Students at the TU Delft MavLab compete with ARDrones running Paparazzi to fly seamlessly around obstacles without injuring the aircraft. The object to autonomously avoid all obstacles. This is a fantastic demonstration of the flexibility of the Paparazzi system and its ability to fly accurately around waypoints.
IMAV 2014 was a great experience this year. If you don’t know what it is, its a micro air vehicle competition and conference that was held in Delft, Netherlands.
During the three days of the conference, there were many very interesting talks and presentations as well as an incredible showcase of research talent during the competition. Here is a playlist of the talks, they can be found on the TU Delft MAVlab YouTube channel.
One talk we wanted to highlight was presented by Gautier Hattenberger from ENAC, he is also one of the core developers of Paparazzi UAV. He gave a very interesting talk highlighting the use of the Paparazzi UAV framework in autonomous aerial robot research.
Bart Remes gave a presentation on the Paparazzi UAV Lisa/S and nano Quadcopters. If you are interested in the technical side of the hardware you will definitely enjoy his talk.
If you were curious about the results of the competition, the first place was taken by a Singapore team with a great fleet of high tech quadcopters. The second place went to a German team led by Prof. Dr.-Ing. Klaus-Peter Neitzke that flew completely FPV and the third place went to our friends at ENAC flying Paparazzi powered quadcopters and airplanes. They also created the most usable and complete aerial maps of the village.
The Micro Aerial Vehicle Laboratory (MAVLab) of Delft University of Technology (TU Delft) is proud the present the 2014 International Micro Air Vehicle Conference (IMAV 2014), now offering the possibility of attending the conference by live stream free-of-cost. The live stream will support most platforms showing innovative keynotes of pioneers in the industry as well as the current state-of-the-art presented by many researchers working on MAV’s. The schedule is published on the website of the conference.
Tuesday, August 12th, 2014
The MavLab team of TU Delft consisted of 12 people coming from aerospace, computer science, embedded programming and artificial intelligence. Thanks to the enormous team efforts in the last months, the team has won prizes in all the categories in which it participated at IMAV 2013 in Toulouse, France:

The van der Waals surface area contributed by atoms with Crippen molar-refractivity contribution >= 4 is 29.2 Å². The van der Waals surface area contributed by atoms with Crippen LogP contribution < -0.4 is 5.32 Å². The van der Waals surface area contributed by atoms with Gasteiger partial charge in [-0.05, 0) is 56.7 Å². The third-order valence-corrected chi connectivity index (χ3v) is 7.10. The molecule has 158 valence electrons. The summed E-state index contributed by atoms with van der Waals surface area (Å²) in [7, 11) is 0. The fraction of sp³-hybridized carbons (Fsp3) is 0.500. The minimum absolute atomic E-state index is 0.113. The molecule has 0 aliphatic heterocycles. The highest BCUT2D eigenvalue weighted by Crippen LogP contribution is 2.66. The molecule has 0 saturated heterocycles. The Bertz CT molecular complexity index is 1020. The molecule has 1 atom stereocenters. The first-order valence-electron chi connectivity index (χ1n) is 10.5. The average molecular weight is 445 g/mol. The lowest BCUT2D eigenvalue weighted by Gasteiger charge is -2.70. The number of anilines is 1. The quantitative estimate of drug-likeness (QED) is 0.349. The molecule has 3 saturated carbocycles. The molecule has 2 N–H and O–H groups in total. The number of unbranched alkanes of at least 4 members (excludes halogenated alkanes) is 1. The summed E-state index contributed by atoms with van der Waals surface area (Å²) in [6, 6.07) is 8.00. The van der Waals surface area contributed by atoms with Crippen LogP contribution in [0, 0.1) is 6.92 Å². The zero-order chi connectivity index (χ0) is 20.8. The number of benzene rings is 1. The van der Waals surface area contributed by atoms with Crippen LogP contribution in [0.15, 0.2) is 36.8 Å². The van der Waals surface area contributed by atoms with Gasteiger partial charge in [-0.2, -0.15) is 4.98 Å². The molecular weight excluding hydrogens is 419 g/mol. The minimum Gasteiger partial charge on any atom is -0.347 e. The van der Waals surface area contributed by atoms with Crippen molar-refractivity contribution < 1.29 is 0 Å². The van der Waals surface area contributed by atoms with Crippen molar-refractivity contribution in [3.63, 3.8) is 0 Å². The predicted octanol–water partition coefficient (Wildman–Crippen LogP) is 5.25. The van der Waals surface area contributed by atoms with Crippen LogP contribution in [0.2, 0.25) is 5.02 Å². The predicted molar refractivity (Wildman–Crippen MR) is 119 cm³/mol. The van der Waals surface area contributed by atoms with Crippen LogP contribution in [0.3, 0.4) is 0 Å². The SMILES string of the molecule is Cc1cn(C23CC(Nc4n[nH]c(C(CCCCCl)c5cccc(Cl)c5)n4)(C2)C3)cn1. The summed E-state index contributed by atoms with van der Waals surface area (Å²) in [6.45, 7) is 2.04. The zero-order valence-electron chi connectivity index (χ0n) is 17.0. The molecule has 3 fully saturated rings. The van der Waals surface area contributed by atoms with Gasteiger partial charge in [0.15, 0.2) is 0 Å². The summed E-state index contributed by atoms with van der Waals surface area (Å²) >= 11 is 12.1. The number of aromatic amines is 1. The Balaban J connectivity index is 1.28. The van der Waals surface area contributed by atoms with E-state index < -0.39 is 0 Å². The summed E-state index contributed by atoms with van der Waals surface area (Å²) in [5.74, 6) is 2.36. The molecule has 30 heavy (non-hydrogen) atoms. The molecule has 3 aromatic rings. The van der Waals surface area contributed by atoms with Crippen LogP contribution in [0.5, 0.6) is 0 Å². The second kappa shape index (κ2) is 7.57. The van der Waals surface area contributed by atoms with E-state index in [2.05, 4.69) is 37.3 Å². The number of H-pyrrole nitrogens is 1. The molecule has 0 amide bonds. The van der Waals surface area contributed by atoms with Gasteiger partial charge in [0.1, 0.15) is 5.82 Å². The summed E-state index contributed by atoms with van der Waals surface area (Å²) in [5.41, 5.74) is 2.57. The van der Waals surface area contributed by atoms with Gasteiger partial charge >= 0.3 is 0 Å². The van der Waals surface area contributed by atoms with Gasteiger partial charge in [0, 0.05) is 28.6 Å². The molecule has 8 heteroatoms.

Outdoor: 1st place
With an autonomous swarm of 12 MAVs operated by a single operator. The MAVs only had to be plugged in and started with their own flight plan, while the operator could monitor their mission status and intervene where necessary. Our participation featured four main innovations: (1) a single operator for 12 MAVs, 3 hybrid UAVs, 7 Parrot AR drones and 2 mini-quadrotors, (2) onboard vision processing on the AR drone with Paparazzi, (3) hybrid UAVs able to fly under any attitude, and (4) the world’s smallest open source autopilot, Lisa/S (2 grams). The wind conditions were terrible on the outdoor competition day, with 6 Bft, and most teams had their MAVs blown away. Everybody was impressed with how the hybrid UAVs were able to cope nicely with these conditions and were still able to perform a precision landing.
Indoor Operations: 1st place
Indoor Autonomy: 3rd place
Indoor the mission consisted of elements such as flying through a window and obstacle zone. We were the only participants to use a flapping wing MAV, which was in size and weight by far the smallest competing MAV (28 cm wing span, 20g). We demonstrated some autonomous flight capabilities such as autonomous takeoff (a world’s first), and the capabilities of the DelFly as a First Person View-platform, where the operator flies the MAV on the basis of its onboard images. All elements were performed by the operator. Many thanks to ENAC for organizing the event in Toulouse.
ATMOS, a hybrid airplane-quadrotor developed at the MavLab of TU-Delft, was awarded third place (out of 140) in the UAVForge Competition. There were more than 140 initial contestants and after several selection rounds with only 12 finalists, the paparazzi Lisa/M powered ATMOS was one of the few that could actually make it to the remote target site miles away in an RF unfriendly environment. No team fully completed the baseline objectives which is why no prices were issued. The vertical takeoff and landing, together with long range thanks to the wing and flexibility thanks to open-source paparazzi were key factors in this event .
But probably more important, the development of ATMOS has added a new code-base to paparazzi to enable the control of any hybrid multi-lifting device vehicle. ATMOS can take-off vertically as a quadrotor, transition to full forward flight as an airplane but also fly in any intermediate transition stage fully autonomously. So let your imagination go wild!
Research and development of open-source UAV systems since 2003